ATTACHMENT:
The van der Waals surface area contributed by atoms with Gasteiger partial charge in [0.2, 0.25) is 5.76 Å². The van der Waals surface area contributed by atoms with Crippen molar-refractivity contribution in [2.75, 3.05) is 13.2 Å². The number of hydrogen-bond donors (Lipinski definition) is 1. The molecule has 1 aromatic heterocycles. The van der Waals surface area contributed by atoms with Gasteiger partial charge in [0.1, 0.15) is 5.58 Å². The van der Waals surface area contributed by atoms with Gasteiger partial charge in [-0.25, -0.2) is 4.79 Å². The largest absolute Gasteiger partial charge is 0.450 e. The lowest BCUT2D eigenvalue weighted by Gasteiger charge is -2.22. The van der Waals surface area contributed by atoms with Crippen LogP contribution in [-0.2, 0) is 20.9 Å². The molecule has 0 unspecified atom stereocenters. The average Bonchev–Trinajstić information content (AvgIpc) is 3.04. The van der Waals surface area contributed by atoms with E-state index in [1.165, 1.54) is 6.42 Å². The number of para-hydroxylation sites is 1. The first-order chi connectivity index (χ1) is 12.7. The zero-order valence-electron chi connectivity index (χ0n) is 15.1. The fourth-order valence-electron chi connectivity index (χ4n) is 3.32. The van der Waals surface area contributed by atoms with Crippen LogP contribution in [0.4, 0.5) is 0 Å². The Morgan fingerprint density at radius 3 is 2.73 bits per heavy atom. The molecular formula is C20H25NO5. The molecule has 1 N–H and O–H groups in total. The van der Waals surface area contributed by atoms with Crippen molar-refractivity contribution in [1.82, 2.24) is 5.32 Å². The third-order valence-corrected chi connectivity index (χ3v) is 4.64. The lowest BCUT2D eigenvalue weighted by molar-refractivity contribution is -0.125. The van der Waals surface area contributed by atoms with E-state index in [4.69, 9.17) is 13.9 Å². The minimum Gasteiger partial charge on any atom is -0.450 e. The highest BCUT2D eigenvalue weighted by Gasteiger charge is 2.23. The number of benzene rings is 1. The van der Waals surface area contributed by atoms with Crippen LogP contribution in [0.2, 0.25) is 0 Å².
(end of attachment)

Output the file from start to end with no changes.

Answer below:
The van der Waals surface area contributed by atoms with Gasteiger partial charge in [0.2, 0.25) is 5.76 Å². The van der Waals surface area contributed by atoms with Crippen molar-refractivity contribution in [2.75, 3.05) is 13.2 Å². The number of hydrogen-bond donors (Lipinski definition) is 1. The molecule has 1 aromatic heterocycles. The van der Waals surface area contributed by atoms with Gasteiger partial charge in [0.1, 0.15) is 5.58 Å². The van der Waals surface area contributed by atoms with Gasteiger partial charge in [-0.25, -0.2) is 4.79 Å². The largest absolute Gasteiger partial charge is 0.450 e. The lowest BCUT2D eigenvalue weighted by Gasteiger charge is -2.22. The van der Waals surface area contributed by atoms with Crippen LogP contribution in [-0.2, 0) is 20.9 Å². The molecule has 0 unspecified atom stereocenters. The average Bonchev–Trinajstić information content (AvgIpc) is 3.04. The van der Waals surface area contributed by atoms with E-state index in [1.165, 1.54) is 6.42 Å². The number of para-hydroxylation sites is 1. The first-order chi connectivity index (χ1) is 12.7. The zero-order valence-electron chi connectivity index (χ0n) is 15.1. The fourth-order valence-electron chi connectivity index (χ4n) is 3.32. The van der Waals surface area contributed by atoms with Crippen LogP contribution in [0.4, 0.5) is 0 Å². The Morgan fingerprint density at radius 3 is 2.73 bits per heavy atom. The molecular formula is C20H25NO5. The molecule has 1 N–H and O–H groups in total. The van der Waals surface area contributed by atoms with Crippen molar-refractivity contribution in [1.82, 2.24) is 5.32 Å². The third-order valence-corrected chi connectivity index (χ3v) is 4.64. The lowest BCUT2D eigenvalue weighted by molar-refractivity contribution is -0.125. The van der Waals surface area contributed by atoms with E-state index in [4.69, 9.17) is 13.9 Å². The minimum Gasteiger partial charge on any atom is -0.450 e. The highest BCUT2D eigenvalue weighted by Gasteiger charge is 2.23. The number of benzene rings is 1. The van der Waals surface area contributed by atoms with Crippen LogP contribution in [0.2, 0.25) is 0 Å².